Execs team up for youth sports network
A high-powered group of sports and media executives and entrepreneurs this fall will start a new kids sports TV and digital network called The Whistle, seeking to reach a youth audience that the founders believe is underserved in traditional media channels.
Primarily targeting children ages 6-16, The Whistle was formed by longtime entrepreneur John West, founder of environmental engineering outfit Enstrat and management solutions firm Silver Oak Solutions; Jeff Urban, former senior vice president of sports marketing for Gatorade; and Kit Laybourne, former executive producer for Nickelodeon, MTV and Oxygen. West will be the chairman of the venture, Urban the chief marketing officer, and Laybourne the chief creative officer.
But the marketplace for launching any new network is filled with obstacles. The Whistle has yet to sign any TV distribution deals, however West said they are in advanced discussions with several cable and satellite operators. Facing an uphill fight for distribution as an independent entity, the network hopes to have a presence on digital networks operated in conjunction with video game consoles.
The founding trio has attracted a star-studded array of investors, including Gatorade endorsers Derek Jeter, Peyton Manning and Mia Hamm; former MLB President and COO Bob DuPuy; and Bob Pittman, Clear Channel chairman of media and entertainment platforms, among others.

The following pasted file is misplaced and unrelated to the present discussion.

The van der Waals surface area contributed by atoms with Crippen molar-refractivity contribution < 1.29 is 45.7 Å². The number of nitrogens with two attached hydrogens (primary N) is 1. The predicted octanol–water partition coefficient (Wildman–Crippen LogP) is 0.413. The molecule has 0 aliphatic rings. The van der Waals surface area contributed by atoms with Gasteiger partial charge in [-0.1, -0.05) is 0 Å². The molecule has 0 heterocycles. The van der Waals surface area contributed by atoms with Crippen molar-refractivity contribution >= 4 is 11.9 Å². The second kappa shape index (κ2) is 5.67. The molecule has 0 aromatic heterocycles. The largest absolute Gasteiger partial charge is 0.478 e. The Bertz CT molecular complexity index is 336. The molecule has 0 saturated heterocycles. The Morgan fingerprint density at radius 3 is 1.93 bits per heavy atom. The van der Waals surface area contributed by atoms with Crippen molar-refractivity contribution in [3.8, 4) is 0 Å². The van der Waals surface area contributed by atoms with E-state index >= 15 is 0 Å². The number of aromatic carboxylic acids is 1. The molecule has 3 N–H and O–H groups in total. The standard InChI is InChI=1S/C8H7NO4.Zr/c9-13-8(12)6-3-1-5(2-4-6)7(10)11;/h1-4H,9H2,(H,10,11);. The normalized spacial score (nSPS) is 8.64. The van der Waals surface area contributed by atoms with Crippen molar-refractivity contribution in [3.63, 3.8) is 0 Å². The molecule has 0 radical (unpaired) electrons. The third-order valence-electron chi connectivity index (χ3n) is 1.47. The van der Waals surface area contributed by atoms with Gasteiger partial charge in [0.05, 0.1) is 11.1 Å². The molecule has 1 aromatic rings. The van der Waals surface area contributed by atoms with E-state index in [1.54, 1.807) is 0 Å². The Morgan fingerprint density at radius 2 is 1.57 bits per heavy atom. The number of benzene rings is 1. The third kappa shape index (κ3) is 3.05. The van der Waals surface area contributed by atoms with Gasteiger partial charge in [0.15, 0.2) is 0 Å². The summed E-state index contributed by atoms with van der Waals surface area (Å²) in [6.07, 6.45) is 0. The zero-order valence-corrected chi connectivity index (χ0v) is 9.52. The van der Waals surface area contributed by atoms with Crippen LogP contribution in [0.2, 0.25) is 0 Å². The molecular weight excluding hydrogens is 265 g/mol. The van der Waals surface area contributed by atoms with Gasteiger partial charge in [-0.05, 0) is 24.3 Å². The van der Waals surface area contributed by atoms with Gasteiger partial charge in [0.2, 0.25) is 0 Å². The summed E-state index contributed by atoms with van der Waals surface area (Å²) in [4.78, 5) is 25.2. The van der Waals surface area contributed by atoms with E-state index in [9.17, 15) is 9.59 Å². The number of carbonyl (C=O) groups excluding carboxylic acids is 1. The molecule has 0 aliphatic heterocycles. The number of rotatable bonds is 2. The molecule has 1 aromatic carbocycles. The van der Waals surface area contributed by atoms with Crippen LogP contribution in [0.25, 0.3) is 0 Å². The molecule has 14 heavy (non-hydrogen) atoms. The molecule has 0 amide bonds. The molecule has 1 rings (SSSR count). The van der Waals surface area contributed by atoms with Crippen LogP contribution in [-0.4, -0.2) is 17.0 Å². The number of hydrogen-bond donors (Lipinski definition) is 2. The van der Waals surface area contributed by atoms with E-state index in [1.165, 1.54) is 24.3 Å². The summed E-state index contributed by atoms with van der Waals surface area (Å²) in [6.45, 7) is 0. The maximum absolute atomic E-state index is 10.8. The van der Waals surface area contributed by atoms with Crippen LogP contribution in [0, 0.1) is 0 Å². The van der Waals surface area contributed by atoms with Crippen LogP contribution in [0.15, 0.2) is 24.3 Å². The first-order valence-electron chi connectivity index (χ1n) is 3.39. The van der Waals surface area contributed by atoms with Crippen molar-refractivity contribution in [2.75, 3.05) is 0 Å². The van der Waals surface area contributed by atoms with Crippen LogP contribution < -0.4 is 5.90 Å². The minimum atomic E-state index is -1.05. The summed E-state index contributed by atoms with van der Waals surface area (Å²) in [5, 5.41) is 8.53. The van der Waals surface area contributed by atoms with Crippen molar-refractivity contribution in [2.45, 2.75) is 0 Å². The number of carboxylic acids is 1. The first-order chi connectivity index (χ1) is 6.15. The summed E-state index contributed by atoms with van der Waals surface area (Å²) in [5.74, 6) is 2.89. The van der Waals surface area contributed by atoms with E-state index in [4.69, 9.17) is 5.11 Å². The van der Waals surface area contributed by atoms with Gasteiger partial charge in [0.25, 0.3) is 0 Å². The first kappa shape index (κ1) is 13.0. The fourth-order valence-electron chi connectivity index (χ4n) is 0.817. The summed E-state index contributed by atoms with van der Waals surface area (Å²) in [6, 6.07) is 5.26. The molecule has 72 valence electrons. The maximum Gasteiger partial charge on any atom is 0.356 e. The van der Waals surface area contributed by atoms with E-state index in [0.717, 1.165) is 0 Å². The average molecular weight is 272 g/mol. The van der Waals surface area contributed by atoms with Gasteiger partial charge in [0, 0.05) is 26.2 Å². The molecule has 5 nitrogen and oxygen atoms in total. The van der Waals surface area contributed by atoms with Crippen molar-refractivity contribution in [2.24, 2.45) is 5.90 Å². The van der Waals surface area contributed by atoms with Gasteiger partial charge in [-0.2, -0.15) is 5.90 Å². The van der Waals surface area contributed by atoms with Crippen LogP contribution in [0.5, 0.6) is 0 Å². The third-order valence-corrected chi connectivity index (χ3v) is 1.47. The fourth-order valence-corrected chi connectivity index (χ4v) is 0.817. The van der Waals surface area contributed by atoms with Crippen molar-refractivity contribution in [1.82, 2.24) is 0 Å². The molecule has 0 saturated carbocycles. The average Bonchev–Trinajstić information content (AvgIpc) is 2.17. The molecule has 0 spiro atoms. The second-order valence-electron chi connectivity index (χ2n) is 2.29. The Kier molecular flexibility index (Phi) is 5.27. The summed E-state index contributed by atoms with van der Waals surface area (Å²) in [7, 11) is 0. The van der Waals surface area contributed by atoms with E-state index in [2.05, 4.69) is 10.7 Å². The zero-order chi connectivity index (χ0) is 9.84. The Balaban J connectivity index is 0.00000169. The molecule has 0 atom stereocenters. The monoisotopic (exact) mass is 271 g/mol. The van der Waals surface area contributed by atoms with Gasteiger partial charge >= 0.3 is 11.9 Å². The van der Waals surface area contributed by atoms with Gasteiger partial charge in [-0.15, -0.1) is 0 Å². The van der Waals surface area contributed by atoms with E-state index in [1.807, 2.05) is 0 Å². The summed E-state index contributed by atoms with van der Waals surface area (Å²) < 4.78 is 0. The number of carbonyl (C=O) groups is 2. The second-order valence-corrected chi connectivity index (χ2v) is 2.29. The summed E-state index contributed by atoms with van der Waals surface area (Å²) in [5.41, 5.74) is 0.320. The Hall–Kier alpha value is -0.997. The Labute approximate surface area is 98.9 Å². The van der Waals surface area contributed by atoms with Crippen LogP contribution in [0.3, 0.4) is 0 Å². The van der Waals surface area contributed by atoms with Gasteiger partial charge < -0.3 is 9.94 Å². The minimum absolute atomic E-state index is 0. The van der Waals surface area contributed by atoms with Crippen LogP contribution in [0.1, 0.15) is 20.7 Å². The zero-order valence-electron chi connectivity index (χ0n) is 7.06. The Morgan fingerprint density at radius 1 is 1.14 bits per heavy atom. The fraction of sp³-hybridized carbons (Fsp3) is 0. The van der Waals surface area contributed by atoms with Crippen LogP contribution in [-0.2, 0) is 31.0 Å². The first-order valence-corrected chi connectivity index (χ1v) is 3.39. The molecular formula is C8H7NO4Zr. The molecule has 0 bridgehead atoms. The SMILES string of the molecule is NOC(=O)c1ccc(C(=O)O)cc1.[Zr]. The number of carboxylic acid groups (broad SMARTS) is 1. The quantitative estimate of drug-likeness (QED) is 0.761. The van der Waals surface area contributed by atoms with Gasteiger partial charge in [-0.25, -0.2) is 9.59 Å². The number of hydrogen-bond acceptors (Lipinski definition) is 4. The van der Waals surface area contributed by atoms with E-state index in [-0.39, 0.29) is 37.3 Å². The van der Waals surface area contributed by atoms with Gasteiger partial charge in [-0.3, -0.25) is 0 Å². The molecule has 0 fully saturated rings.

West declined to disclose financials based around The Whistle’s launch, but said he has raised millions for the venture, almost none of it from institutional entities. He also declined to outline what he is seeking to charge potential TV distributors per subscriber, though advertising sales will be more of an initial focus. The Whistle’s founders are not seeking carriage on dedicated sports tiers and instead aim for placement on broader cable tiers.
“The premise is pretty simple: Why is there no comprehensive sports offering out there for kids?” West said. “There is a huge market of U.S. kids playing organized sports, more than 50 million, and we see a significant opportunity there.”
Programming will include instructional shows, behind-the-scenes elements with pro athletes, sports-oriented game and cartoon shows, and user-submitted video. The Whistle will not seek any live game rights from pro leagues, but is seeking to develop programming in cooperation with properties.
“In my view, the biggest challenge for every sports entity is staying relevant to the next generation, and there hasn’t really been anybody out there trying to be the Nickelodeon of sports,” said DuPuy, now a partner with Foley & Lardner and a senior adviser to Creative Artists Agency’s investment banking affiliate, Evolution Media Capital. West has been a Foley & Lardner client, providing his initial introduction to DuPuy.
“So I think they’ve got a terrific concept, and I think this can help open up a whole new battery of sponsorship opportunities around sports,” DuPuy said.
Even with The Whistle’s industry connections and financial resources, however, starting a new, independent cable channel is an increasingly difficult proposition. Startup networks are now often owned and operated by large, established media corporations that already dominate channel lineups. But industry analysts said The Whistle could still find an audience, provided it keeps programming costs down.
“This sounds like an interesting concept and a reasonable niche to target,” said Lindsay Gardner, senior adviser to Oaktree Capital Management and a longtime cable industry executive. “Sports programming, however, can be very expensive to acquire and develop. If they keep control on that and temper some of their initial expectations [with regard to distribution], there could be an opportunity.”